PR Buzz Word #5: Cut-and-paste creativity

Watch out for this one. It could get you in a lot of trouble.

Cut-and-paste creativity

This term is said when someone else’s ideas are being stolen. 

It’s said there’s nothing new under the sun. PR is all about ideas generation and problem solving. This term is becoming popular, but don’t let it bite you on the bum. Credit ideas and sources if required and don’t take someone else’s work, otherwise this term is the least of your worries.

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4 Comments on “PR Buzz Word #5: Cut-and-paste creativity

  1. Hope you don’t mind me playing devil’s advocate but I’ve always thought the principle is that you can’t protect your ideas, only the way they are expressed. I guess it’s an ethical decision on whether you use other people’s ideas or not. In my experience though it’s the execution of the idea that is the hard part. :o)

    Liked by 1 person

    • Hi Tom, Not at all – love alternative angles. I think it’s dependent on what the idea is. Patents exist for inventions and names etc. A picture should be credited to the person who took it. In an essay, sources must be cited.
      Wider concepts and ideas are harder to control, look at the legal battles over company ideas, growth etc. Social media channels are fighting over rights to an idea. Snapchat’s angry at Instagram (Facebook) for the recent addition of ‘stories’ a similar video feature. Miranda Kerr is very vocal over her finance’s (one of the owners of Snapchat) intellectual property, calling Instagram (Facebook) 0ut in the press all the time.

      Cut-and-paste creativity is a term used when things are directly copied, an obvious ‘copy’ of an idea without crediting its creator. In the work place this could be someone passing off your work as their own. You’d be really annoyed.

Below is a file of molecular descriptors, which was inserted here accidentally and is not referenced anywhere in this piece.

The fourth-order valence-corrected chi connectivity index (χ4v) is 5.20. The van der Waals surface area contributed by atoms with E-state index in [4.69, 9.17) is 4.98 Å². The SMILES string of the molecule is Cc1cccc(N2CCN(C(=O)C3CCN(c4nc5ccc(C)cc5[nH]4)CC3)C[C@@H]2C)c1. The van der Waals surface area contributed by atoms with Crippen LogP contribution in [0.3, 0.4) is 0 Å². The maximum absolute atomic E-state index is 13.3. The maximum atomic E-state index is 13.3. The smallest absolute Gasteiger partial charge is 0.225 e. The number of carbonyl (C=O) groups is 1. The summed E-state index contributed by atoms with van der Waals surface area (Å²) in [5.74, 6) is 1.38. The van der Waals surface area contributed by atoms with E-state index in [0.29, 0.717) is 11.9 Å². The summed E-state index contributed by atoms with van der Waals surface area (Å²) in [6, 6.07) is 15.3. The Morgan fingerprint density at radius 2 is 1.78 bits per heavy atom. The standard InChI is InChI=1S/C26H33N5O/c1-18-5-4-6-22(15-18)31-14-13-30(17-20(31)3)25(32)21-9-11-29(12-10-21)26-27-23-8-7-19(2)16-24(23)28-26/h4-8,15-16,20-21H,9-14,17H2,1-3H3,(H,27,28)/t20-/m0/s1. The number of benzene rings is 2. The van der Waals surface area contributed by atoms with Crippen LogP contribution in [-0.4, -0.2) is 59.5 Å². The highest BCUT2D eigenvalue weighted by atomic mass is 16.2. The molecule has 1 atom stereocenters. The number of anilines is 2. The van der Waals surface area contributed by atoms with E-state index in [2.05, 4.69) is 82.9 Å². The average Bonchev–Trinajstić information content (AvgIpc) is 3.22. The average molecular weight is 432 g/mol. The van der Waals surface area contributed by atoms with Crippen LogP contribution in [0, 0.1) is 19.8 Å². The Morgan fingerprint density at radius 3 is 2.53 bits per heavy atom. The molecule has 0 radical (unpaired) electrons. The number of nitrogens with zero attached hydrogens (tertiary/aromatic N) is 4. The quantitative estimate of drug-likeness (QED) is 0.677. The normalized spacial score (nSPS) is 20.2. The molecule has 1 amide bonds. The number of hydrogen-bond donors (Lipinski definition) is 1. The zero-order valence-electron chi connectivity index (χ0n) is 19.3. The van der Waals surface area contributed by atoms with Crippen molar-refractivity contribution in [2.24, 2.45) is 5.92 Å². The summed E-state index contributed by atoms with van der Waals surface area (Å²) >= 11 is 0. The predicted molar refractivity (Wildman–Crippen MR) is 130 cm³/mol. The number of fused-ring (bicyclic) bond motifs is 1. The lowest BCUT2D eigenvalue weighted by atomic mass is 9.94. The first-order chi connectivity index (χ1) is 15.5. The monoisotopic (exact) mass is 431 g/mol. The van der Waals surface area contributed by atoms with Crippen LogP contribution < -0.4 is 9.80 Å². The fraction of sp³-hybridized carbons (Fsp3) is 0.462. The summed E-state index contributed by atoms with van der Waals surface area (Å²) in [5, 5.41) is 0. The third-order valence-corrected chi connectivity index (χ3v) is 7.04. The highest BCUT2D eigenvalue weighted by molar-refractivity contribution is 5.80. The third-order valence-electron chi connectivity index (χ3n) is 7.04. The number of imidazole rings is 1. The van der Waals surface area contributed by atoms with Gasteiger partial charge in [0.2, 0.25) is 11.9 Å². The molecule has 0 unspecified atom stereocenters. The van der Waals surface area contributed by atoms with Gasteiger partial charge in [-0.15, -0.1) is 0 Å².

Another great example of this would be if I used a model, like Maslow’s hierarchy of needs and renamed it Bex’s hierarchy of needs, without changing the model in any way, or building on/contributing to Maslow’s theories. That would be direct ‘theft’ of an idea.

      You could then argue Tom that the man who took and transformed the MacDonalds brothers fast food idea and restaurant and turned it into a work model and franchise. The MacDonalds brothers never got their royalties from the man that took their idea and ran with it by making it work in a way they couldn’t (he compromised on quality i.e. did powdered milkshakes not fresh ones to standardise and replicate the product). This supports your point, the MacDonald brothers couldn’t protect their idea, he stole the idea, and he never got reprimanded for it, he just got rich. It was his expression of their idea. (This story has recently been made into a film called The Founder.) But, I would also argue that this was theft of their idea.

      Anywho, my point is, you can always argue both points but it’s about being ethical and fair. Using (with permission or referencing where your idea or modification of an idea came from) and stealing are very different. In an essay you’d be done for plagiarism if you passed off someone else’s idea as your own and consequently shunned by your peers and kicked out of University for lying. It is about ethics. Treat others, and other people’s ideas how you’d like to be treated. How would you like it if an idea you made widely popular was stolen by someone else?

      A difficult topic, worthy of debate. Nice comment Tom.

      Like

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